© Société des Casinos du Québec
Bet on fusion
Set amid the glitz and glam of the beautiful Montréal Casino, L’Atelier de Joël Robuchon Casino de Montréal is a sure bet for Asian-tinged French flavours presented with lashings of style and invention. The artful plating is a feast for the eyes at this dark, moody dining room dressed in black and red, where the seasonal eight-course Experience menu takes you on a ride you don’t even have to think about. Destination: heaven. From miso-dressed risotto to gingered scallop in lettuce purée, the flavours are next-level. The langoustine dumplings with foie gras and butter foam always feature – Robuchon invented the recipe in 1984 and has it on all his menus around the world for a reason.
© Susan Moss
A meal at Au Pied de Cochon on quaint Duluth Street is like the high-class version of Epic Meal (it can’t be a coincidence that those guys are from Montréal too). Chef Martin Picard has pushed for Montréal food to become world-famous. His signature dishes include the foie gras poutine featuring fries cooked in duck fat, the whole roast pig’s head served with a two-pound lobster, and the duck-in-a-can (the meat of an entire duck sealed into a can with gravy). Dinner here will be a memorable experience you’ll stagger away from with a smile and a few buttons undone on your jeans.
© Two Food Photographers
Chef John Winter Russell launched Candide, an unusual restaurant tucked away in the former rectory of Little Burgundy’s historic St. Joseph’s Church, as a passion project dedicated to his creative vision of food. The short menu changes with the market offerings, so say “go!” to the four-course tasting menu, ask your waiter to pair wines, and enjoy the magical intersection of freshness and creativity. You’ll experience unconventional flavour combinations – zucchini with lobster roe, strawberries with corn – and an altogether elevating taste experience.
© Two Food Photographers - Alison Slattery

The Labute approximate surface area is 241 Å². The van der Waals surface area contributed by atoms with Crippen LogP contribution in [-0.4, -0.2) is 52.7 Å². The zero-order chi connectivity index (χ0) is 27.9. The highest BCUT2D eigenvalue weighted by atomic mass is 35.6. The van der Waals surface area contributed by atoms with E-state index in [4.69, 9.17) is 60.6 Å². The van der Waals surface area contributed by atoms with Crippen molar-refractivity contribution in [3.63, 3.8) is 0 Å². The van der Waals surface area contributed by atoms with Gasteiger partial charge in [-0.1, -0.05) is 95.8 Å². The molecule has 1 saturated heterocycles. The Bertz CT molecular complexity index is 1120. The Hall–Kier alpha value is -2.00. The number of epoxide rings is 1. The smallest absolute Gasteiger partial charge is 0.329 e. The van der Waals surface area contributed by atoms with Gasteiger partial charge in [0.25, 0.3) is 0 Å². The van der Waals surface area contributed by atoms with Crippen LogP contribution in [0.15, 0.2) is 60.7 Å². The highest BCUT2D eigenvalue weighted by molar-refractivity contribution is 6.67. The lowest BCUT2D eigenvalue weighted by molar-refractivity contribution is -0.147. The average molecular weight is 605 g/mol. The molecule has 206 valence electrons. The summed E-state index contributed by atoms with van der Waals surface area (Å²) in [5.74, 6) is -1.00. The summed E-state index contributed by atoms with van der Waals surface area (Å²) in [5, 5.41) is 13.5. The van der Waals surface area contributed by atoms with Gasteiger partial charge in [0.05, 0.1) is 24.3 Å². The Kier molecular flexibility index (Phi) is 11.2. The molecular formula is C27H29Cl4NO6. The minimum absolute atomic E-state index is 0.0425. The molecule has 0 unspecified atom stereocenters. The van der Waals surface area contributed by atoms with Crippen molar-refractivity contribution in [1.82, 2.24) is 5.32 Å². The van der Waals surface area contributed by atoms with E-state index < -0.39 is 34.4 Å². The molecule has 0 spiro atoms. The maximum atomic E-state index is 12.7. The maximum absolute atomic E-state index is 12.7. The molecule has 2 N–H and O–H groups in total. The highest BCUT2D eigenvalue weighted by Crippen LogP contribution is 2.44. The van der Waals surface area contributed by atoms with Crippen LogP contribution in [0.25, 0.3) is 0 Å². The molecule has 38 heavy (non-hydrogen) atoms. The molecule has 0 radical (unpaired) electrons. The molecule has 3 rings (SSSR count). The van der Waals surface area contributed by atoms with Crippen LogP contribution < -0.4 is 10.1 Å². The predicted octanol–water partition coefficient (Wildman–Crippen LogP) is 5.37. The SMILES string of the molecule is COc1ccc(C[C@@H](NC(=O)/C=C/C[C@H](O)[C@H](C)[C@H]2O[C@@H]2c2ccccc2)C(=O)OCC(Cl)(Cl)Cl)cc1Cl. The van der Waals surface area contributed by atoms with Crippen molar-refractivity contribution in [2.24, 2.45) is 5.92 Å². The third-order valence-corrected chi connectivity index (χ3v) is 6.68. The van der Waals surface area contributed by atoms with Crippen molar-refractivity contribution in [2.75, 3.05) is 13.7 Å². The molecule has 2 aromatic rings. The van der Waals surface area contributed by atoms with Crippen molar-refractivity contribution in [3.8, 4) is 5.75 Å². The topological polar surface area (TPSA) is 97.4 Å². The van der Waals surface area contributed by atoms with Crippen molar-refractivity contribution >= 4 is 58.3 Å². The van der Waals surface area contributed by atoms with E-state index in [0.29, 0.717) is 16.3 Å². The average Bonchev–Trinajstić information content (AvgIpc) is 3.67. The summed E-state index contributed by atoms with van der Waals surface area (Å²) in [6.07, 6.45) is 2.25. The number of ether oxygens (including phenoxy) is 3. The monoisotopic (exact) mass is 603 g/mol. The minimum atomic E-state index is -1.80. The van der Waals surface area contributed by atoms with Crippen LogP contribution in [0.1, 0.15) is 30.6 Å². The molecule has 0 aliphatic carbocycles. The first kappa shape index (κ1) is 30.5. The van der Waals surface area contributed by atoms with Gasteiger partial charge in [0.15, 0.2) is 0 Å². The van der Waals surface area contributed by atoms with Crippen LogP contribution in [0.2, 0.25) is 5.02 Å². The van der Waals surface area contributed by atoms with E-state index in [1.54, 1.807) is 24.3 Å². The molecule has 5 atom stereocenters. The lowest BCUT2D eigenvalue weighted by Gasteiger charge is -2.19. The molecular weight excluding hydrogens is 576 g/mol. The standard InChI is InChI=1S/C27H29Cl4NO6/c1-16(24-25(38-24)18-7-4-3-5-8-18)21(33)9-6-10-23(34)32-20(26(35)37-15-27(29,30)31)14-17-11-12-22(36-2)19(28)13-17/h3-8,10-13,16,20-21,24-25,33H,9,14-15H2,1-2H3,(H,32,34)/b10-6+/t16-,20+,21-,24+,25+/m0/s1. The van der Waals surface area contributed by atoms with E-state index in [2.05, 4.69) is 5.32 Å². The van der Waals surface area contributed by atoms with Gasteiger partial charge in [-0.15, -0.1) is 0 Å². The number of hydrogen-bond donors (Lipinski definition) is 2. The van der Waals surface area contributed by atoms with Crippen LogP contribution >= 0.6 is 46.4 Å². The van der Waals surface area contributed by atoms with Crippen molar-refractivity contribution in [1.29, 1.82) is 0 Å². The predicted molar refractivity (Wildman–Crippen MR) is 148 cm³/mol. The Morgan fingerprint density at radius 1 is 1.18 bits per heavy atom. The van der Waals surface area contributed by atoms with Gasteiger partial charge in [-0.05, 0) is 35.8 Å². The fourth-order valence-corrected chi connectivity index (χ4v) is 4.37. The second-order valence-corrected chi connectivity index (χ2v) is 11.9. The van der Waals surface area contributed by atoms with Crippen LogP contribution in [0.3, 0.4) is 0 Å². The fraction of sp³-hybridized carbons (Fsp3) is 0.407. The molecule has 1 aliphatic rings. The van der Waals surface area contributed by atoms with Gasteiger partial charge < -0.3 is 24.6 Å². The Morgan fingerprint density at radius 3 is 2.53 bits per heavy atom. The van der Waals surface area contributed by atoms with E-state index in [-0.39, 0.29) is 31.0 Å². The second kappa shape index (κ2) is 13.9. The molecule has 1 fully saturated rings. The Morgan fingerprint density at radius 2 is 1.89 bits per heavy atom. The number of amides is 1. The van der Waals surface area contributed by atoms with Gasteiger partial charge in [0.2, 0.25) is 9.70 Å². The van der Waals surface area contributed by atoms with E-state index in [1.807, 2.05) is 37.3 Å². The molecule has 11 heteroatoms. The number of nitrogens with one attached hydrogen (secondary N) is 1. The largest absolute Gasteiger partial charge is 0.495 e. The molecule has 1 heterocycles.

Lobster and lore
Joe Beef is a Little Burgundy mainstay that’s home to chefs David McMillan and Fred Morin, the acclaimed and enterprising minds behind an evolving blackboard menu that has been known to feature smoked meat croquettes, house-cured ham with truffles, horsemeat steaks and a world-famous lobster spaghetti. The duo is known to do absolutely everything in-house, including play host. Don’t plan anything after this except maybe a stroll along the nearby Lachine Canal; you’ll want to soak up the late-night scene in this inviting space with vintage wooden chairs, leather banquettes and a permanent air of celebration.
Fiery good times
Arguably the first fine restaurant in Montréal to bank on the open-fire cooking trend, chef Marc-André Jetté’s Hoogan et Beaufort in the Angus Yards in Rosemont is a high-ceilinged, cream-coloured space brimming with atmosphere and redolent with the smell of char-grilled meat. The firing here is delicate, though – think caramelized rather than blackened. Treat yourself to the five-course tasting menu and experience signature dishes like the PERFECT octopus (served with ratte potatoes, olives and grilled pepper yogurt), deer tataki with grilled onions and agnolotti served with preserved carrots, pine nuts and coppa in a divine yuzu broth.
© BENEDICTE BROCARD
Refinement at its best
The reigning king of fine cuisine du terroir, Normand Laprise established Restaurant Toqué! as an altar to his unique culinary style, slightly nouveau with a twist of molecular, identifiable by small portions, a delicate touch and occasional sides of foam. Laprise is a magician with simple ingredients like tomatoes (which he turns into everything from coulis to jelly) and wild picked blueberries, and he approaches protein with a deft touch. “Delicate” is his modus operandi, whether it’s pork cheek or razor clams. Order the seven-course tasting menu and let the gustatory entertainment begin.
© Dominique Lafond
Shared plates of whimsy
The whimsical décor of Montreal Plaza Restaurant – the brainchild of chefs Charles-Antoine Crête and Cheryl Johnson – may include upside-down dollhouse light fixtures and large-scale terrariums, but it pales in comparison to the creativity behind the food. The formula of the tasting menu is shareable small plates, with flavours that include gratiné whelks in miso butter, giant BC oysters sliced and stuffed back in their shells with broccoli and Mornay sauce, and confit of duck gizzards with duck hearts, sautéed squid and popcorn drizzled with orange sauce. Get the picture? Expect an adventure.